Obviously, there are changes within social media networks that obviously dictate how hard it is, you know, or how easy for some people it is to succeed in this.

[purring]

I followed a lot of very famous cat accounts, but they kind of stagnated.

Even though they have a huge following, to me, it's not interesting anymore because I have seen this picture.

I saw the picture the year before and the year before that.

It gets old.

I wish I knew the formula for it.

I think one thing that tends to happen on platforms in general is something that has been called the gentrification of the feed.

If you think about any platform in its infancy, what you tend to have is just like a lot of noise.

[woman on video] What are you two doing? Say hi to Daddy.

[Jack] And then, like, these, like, amateurs who have done something great will break through.

There's just like a ton of happy accidents, like Lil Bub.

Then, as these platforms get more and more professionalized...

[meowing]

People who, like, who are doing it to make money or to go viral, they're doing it very purposefully.

You have fewer and fewer of these happy accidents, and everything becomes more intentional and more, like, professionalized and more polished.

[Mick] People really have to be creative, emulate less of what the accounts are right now, and really have a new approach, you know.

[meows]

[Amanda] I think there will always be a place for the average funny cat picture, and people will always want to share that, but if you're thinking about Internet culture as a whole, I think we are getting to a place where people want more refined content, and people want to see something that takes effort, and like, it shows.

They want something beautiful to encroach their feeds just as much as they want the silly.

[purring]

[Hugo] I would say Princess Cheeto is my muse, and like, some photographers have supermodel celebrities.

For me, Princess Cheeto is my muse.


[laughing]

My name is Hugo Martinez, and we're here at WhiteWall, SoHo, and this is my first Cheeto exhibit.

My images, they were always meant to be for the Internet.

Social media is like my gallery.

That's the way that I see it.

When you go into my page, I want you to think that you're going into a little gallery of Cheeto.

[camera clicking]

And so, every caption is the name that would be on the wall.

So, this one, um, it's called

"Take Me To Your Litter."

[camera clicking]

Back in, like, when the memes first started to exist in the Internet, like, people would actually put lemons or oranges on the cats, and it was these helmets, right?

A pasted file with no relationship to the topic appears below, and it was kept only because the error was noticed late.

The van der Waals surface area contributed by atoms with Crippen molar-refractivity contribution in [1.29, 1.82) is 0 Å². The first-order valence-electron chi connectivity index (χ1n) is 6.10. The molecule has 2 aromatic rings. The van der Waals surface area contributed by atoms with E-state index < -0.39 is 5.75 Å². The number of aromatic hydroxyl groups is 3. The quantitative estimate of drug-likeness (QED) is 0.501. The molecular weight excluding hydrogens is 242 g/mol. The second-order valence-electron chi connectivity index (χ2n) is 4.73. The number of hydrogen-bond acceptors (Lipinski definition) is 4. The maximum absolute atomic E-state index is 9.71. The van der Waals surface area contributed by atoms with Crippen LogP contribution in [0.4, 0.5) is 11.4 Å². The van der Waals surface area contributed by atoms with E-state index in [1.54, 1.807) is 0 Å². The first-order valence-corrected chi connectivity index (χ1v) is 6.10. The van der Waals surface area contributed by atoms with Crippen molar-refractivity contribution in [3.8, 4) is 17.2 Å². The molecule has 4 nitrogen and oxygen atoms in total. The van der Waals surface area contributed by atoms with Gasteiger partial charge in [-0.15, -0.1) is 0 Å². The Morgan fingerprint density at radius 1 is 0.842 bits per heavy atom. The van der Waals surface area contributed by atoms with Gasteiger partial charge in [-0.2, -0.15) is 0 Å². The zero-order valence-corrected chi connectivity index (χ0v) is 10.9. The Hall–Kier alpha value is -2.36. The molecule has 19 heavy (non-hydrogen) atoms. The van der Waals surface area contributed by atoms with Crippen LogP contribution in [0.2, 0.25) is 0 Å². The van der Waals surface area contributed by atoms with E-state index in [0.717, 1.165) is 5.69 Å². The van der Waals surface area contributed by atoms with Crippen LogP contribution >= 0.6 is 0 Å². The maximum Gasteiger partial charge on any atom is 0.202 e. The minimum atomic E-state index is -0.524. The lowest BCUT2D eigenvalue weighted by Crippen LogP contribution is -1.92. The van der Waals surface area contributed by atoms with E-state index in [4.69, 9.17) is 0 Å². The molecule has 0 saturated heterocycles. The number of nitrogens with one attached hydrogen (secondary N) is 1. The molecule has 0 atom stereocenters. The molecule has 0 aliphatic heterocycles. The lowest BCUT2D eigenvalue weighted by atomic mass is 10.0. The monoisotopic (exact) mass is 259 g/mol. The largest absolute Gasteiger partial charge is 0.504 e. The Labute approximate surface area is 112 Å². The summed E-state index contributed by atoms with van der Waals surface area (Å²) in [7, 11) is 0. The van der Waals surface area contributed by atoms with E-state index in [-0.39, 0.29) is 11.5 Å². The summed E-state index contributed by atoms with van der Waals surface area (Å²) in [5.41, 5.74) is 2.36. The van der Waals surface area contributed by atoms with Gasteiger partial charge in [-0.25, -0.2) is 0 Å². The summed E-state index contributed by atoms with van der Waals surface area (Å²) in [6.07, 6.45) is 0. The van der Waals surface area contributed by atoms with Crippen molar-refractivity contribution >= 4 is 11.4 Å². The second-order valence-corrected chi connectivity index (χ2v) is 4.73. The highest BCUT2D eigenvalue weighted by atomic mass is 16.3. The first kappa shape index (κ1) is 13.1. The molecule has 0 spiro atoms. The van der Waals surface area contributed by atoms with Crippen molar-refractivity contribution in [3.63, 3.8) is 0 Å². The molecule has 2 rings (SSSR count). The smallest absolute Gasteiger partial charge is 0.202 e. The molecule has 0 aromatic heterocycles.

[camera clicking]

I wanted to pay an homage to them.

That's what came out of that, from being inspired by those photographs from back in the day.

I totally think Cheeto is pop art.

Hugo is able to really push the boundaries of what cat content should be, through his work, and is just using so much creativity and playfulness to exhibit his cat's personalities.

I thought I was posting pictures of my cat, but then, other people are like, "Okay, this is more than that. This is art."

And it's when other people call it that, I was like, "All right, cool, you call it that?

Well, all right, well, it's art."

I feel like the Internet has been my school also because it's like--

Like I said, it started one way, and then, I've learned so much creating, and when you're doing it and hands-on, you get more experience, and then, all of a sudden, you have all these pictures, and then, it's like you look at them, and it's like, "Whoa!"

Like, they all come together.

There's a style.

I always mention him in interviews where it's like, "What's your cat celebrity that you like to follow?"

Or "What's your favorite other cat account?"

[Eli] He's a domestic shorthair, I mean, which is still an adorable cat, but he's made it into this whole thing.

[Kady] Oh, that's a great example for how you could turn just an average cat that you feel like doesn't have a quirk to set it apart, and turn it into something that does, and something that has this whole look, a brand, if you will, to follow.

Building a strong brand is one of the most important things a cat influencer can do because that's what makes that cat kind of stand out.

It makes them recognizable.

People understand what they're getting when they come to the page.

[Erika] Hercules never set out to have any particular brand, but because he's genuinely authentic as, I want to say as a person...